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5-minute chat with FoodNavigator-USA and BakeryandSnacks

GMO-free Cheerios: Did General Mills buckle to consumer pressure? Will the move backfire?

2 commentsBy Kacey Culliney & Elaine Watson , 10-Jan-2014
Last updated on 10-Jan-2014 at 17:13 GMT2014-01-10T17:13:47Z

General Mills has moved to make its Cheerios GMO-free, but what impact will this have on business? How will consumers react?
General Mills has moved to make its Cheerios GMO-free, but what impact will this have on business? How will consumers react?
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General Mills’ move to go GMO-free on its flagship Cheerios brand has caused quite a stir. But what motivated this reformulation? And how will it play out?

FoodNavigator-USA editor Elaine Watson and BakeryandSnacks’ Kacey Culliney chew over some of their thoughts and what they’ve heard elsewhere.

General Mills announced its move to make GMO-free Cheerios at the very beginning of this year . The reformulation hasn’t taken much work as the dominant ingredient, whole grain oats, are already GMO-free. But the cereal major has now replaced its beet sugar with cane sugar and switched to non-GMO corn starch.

A surprising move without warning

BakeryandSnacks editor Kacey Culliney: Reformulation move came out of the blue

Kacey Culliney said the move came without any prior hints from a company that has stood strong on the use of genetically modified ingredients (GMO) for a considerable length of time.

“At the moment, I’m not sure myself of the motive behind the move, but what I do know is that it was a surprising one and I don’t think I’m the only one to have been surprised.”

She said that last year when activist group GMO Inside launched an anti-GMO campaign against General Mills and its competitor Kellogg, General Mills had stood strong on its use of GMOs, as did Kellogg.

Balancing business values and consumer engagement

Elaine Watson said that from a business stand-point, it was important for large consumer brands to show they were listening to consumers and engaging in the debate around GMOs and this was certainly one way to prove that.

“I think they’re also dipping their toes in the water and seeing what the reaction is. To me, it does feel a little bit like they’re trying to have their cake and eat it here.”

FoodNavigator-USA editor Elaine Watson: Move could send out mixed messages to consumers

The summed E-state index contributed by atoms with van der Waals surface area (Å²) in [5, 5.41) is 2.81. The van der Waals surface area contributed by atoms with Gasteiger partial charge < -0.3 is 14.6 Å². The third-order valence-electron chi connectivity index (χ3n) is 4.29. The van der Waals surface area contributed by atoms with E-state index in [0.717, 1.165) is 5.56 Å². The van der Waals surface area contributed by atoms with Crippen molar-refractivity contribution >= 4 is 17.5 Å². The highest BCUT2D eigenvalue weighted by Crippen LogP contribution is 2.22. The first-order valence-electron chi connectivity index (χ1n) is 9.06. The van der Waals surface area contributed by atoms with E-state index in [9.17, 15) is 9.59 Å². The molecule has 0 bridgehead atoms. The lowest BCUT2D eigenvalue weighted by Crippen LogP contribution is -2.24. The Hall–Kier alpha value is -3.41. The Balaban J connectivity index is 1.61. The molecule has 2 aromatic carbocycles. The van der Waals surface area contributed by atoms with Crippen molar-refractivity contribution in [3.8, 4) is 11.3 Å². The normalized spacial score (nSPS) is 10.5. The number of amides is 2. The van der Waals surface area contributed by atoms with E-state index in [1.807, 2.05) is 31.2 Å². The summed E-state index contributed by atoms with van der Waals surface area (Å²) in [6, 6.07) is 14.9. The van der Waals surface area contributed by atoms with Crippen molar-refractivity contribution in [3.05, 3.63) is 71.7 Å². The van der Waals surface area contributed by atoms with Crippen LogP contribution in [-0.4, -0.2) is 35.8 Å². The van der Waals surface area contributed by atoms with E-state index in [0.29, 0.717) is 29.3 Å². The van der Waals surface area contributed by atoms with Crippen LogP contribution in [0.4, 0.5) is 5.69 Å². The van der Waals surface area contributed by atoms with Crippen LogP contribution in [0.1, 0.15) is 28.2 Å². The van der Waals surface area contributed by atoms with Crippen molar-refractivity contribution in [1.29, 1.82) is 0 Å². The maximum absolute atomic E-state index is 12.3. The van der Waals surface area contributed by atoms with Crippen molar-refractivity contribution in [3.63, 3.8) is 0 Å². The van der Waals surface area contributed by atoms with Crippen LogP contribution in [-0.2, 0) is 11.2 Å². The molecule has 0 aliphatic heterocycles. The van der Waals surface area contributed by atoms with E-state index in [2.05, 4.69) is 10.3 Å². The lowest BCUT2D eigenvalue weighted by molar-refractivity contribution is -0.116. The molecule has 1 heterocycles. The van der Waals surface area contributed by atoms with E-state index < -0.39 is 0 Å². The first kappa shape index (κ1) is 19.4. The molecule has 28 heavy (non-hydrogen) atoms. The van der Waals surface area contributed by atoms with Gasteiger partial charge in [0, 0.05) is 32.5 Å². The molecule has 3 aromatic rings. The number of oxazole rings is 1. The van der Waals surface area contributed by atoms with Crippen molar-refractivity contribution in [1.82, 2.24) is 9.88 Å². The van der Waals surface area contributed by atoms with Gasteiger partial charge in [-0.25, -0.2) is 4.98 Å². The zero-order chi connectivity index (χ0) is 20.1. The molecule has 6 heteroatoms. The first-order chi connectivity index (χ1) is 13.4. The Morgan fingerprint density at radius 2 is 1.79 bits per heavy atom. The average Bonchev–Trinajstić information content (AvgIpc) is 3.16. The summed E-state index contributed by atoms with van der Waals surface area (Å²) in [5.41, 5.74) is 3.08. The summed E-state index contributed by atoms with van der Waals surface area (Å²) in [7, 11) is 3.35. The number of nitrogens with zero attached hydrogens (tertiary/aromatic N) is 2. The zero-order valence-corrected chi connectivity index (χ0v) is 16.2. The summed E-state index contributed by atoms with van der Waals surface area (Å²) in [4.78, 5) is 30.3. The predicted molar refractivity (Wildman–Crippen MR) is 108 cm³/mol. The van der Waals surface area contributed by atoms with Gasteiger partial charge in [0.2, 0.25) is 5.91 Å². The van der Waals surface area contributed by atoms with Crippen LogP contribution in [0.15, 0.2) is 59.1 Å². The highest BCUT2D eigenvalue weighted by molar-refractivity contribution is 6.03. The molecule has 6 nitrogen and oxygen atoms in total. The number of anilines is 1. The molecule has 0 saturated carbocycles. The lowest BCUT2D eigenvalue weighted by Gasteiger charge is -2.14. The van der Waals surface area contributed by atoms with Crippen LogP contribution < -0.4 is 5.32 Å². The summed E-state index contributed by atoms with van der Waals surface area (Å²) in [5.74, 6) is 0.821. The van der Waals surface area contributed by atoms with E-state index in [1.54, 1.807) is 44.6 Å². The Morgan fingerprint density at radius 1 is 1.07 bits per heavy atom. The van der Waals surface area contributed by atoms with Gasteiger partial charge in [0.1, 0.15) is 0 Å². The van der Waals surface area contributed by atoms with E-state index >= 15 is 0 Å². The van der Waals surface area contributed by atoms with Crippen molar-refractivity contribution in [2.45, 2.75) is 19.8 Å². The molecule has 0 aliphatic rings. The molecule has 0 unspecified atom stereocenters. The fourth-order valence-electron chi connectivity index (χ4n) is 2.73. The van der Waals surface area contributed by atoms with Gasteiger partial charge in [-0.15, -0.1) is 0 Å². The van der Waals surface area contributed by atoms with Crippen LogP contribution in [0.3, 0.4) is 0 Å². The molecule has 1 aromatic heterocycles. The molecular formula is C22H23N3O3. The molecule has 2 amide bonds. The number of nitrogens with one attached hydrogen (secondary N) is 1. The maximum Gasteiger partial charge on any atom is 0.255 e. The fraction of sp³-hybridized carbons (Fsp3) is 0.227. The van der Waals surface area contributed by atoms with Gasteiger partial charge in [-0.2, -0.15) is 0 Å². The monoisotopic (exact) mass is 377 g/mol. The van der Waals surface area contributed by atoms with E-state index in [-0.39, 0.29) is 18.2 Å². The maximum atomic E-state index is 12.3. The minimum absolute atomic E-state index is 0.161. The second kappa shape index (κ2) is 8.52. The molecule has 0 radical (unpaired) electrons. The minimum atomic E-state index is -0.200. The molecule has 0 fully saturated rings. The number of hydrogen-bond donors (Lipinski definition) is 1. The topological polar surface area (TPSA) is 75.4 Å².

She likened this move to the lean finely textured beef ‘debacle’ – where information from the company about the safety of ingredients got lost.

Did they just buckle under ‘consumer pressure’?

General Mills has steered clear of associating the move with 'consumer pressure' but did acknowledge that they wanted to see how consumers will react.

However, Elaine Watson said the move to remove GMOs from Cheerios could prove a confusing message for consumers. "If GMOs are safe, then why are they dropping them? And if there is a problem, even if it's just one of consumer perception, why are they only changing one recipe?" she said.

Kacey Culliney added: “How this fits into consumer sentiment is probably one of the most interesting parts of it all.”

She said that on the one part GMO Inside had claimed “a pretty big win” but General Mills was stepping away from the idea that the move was a result of consumer pressure.

Elaine Watson said it would be interesting to see how it played out and what the rest of the cereal industry and General Mills’ competitors had to say.

Have you got any thoughts on General Mills’ move to make Cheerios GMO-free? How do you think this will shape up for their business? And what do you believe the motivation to be behind it? Leave your comments below…

2 comments (Comments are now closed)

Cheerios are often given to children

This makes sense also because Cheerios are commonly given to little kids; parents are more fussed about what they give their little ones than they are about what they eat themselves (or even allow older children to eat).

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Posted by M Carlson
13 January 2014 | 19h152014-01-13T19:15:47Z

A Product for Concerned Citizens

I think they took the product with the cleanest ingredient deck and made it a little cleaner so they could sell something that appealed to people who are concerned about GMO's and artifical ingredients and the like.

In contrast, they indicated that no other products will get the non-GMO treatement, which makes sense since most are also loaded with sugar and aritifial flavors and colors, so GMO is the least of people's concerns with them.

Plus the non-GMO food supply chain currently couldn't handle a full fledged shift from a company as big as General Mills, so even if they wanted to make the shift they couldn't.

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Posted by Jim
11 January 2014 | 01h352014-01-11T01:35:40Z

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